# Basic Eagle question about DIPs in schematics

I just started using Eagle this morning, and I've read/watched some tutorials, but with no luck on this question; please forgive my naivete.

I want to insert an LM324 (quad op-amp) into a schematic. I want the schematic to show the DIP structure, not just four op-amps scattered around the diagram. (Why? Because right now I'm trying to trace a circuit board and turn it into a schematic, and having something that's laid out the way the chip is laid out will be a big help; once I've done that, I'll swap in the four individual op-amps and do some un-rat's-nesting.)

Is there a way to do this? The LM324 I found simply lets me click 5 times on the schematic, showing 4 op-amps and a power circuit (Vee to Vcc block).

• You need to create a symbol / part that has this format. Aug 1, 2018 at 12:48
• While creating parts is a skill you'll need to learn sooner or later, for your current purpose it might be better to arrange four op amp symbols as if they were in a package, and then you can later move them to a logical schematic. Aug 1, 2018 at 12:59

You can make your own schematic symbol & layout footprint in eagle pretty easily, I have a set of slides I created a while ago that outline the process I follow.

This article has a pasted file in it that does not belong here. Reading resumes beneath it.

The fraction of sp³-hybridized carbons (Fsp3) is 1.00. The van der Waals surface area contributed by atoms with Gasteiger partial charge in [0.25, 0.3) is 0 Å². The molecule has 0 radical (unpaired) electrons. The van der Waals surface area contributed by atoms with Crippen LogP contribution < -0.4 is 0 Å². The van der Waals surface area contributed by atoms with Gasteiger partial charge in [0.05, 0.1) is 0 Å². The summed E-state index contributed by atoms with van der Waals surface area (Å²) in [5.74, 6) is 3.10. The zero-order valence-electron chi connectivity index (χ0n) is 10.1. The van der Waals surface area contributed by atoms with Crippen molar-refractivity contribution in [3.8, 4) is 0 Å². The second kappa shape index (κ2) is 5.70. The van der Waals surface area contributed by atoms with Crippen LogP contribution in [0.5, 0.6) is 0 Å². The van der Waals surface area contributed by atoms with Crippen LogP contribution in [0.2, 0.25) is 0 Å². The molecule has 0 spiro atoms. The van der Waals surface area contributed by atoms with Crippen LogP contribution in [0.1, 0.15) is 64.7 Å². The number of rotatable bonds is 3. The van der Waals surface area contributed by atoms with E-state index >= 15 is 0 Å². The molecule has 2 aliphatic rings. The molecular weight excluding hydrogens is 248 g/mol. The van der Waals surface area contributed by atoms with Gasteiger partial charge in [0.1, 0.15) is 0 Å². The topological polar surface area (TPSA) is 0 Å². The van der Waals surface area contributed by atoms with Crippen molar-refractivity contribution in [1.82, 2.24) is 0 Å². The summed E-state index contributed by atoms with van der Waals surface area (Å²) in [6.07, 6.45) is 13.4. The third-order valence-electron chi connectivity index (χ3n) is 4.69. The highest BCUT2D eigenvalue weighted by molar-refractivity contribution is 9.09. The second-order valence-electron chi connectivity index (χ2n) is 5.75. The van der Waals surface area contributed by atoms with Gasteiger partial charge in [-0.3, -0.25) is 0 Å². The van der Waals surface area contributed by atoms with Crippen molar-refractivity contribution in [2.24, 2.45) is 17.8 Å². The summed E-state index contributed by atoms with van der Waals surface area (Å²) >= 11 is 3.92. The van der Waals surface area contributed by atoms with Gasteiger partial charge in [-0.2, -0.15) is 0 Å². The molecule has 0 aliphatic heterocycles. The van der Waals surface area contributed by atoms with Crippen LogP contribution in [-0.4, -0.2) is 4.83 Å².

• Thanks. I tried to follow a video tutorial, but gave up when I got to the "making the package" part (or whatever the stuff that you call the layout on the PCB) because it seemed like a lot of work I didn't want to do. I found a 14 pin DIP part (perhaps a socket) that I'm using for now. The fundamental problems are (a) that I'm using a very powerful tool to do something fairly simple, and (b) I'm just not very good at this sort of stuff. Even reading resistor codes slows me down. :(
– John
Aug 3, 2018 at 2:19

Ok, so I think part of the answer to your question lies in the fact that schematic view and board view in EAGLE have different purposes. The schematic view has the purpose of making the function of the circuit easy to understand, and the schematic should be laid out in such a way to serve this purpose. This is why when you place a chip like a quad op amp in schematic view, it will give you four op amp symbols and one power connector symbol (Once you've placed the op amps in your schematic, "invoke" one of them to get the power pins for the quad chip).

So in your schematic, disregard physical layout to some degree and concentrate on making the circuit visually easy to understand.

Once you have completed your schematic, you can switch to board view. You'll be presented with a mishmash pile of all of the physical objects you had in your schematic, all connected in the same way with thin yellow "airwires". At this point you probably have some idea of how things go physically, so I like to drag them far apart on the screen, spread out roughly the way I think makes sense, and then switch and move things around to simplify the airwires and reduce the amount they need to cross eachother. Then it's easy to cluster them back together in a nice pattern on the circuitboard.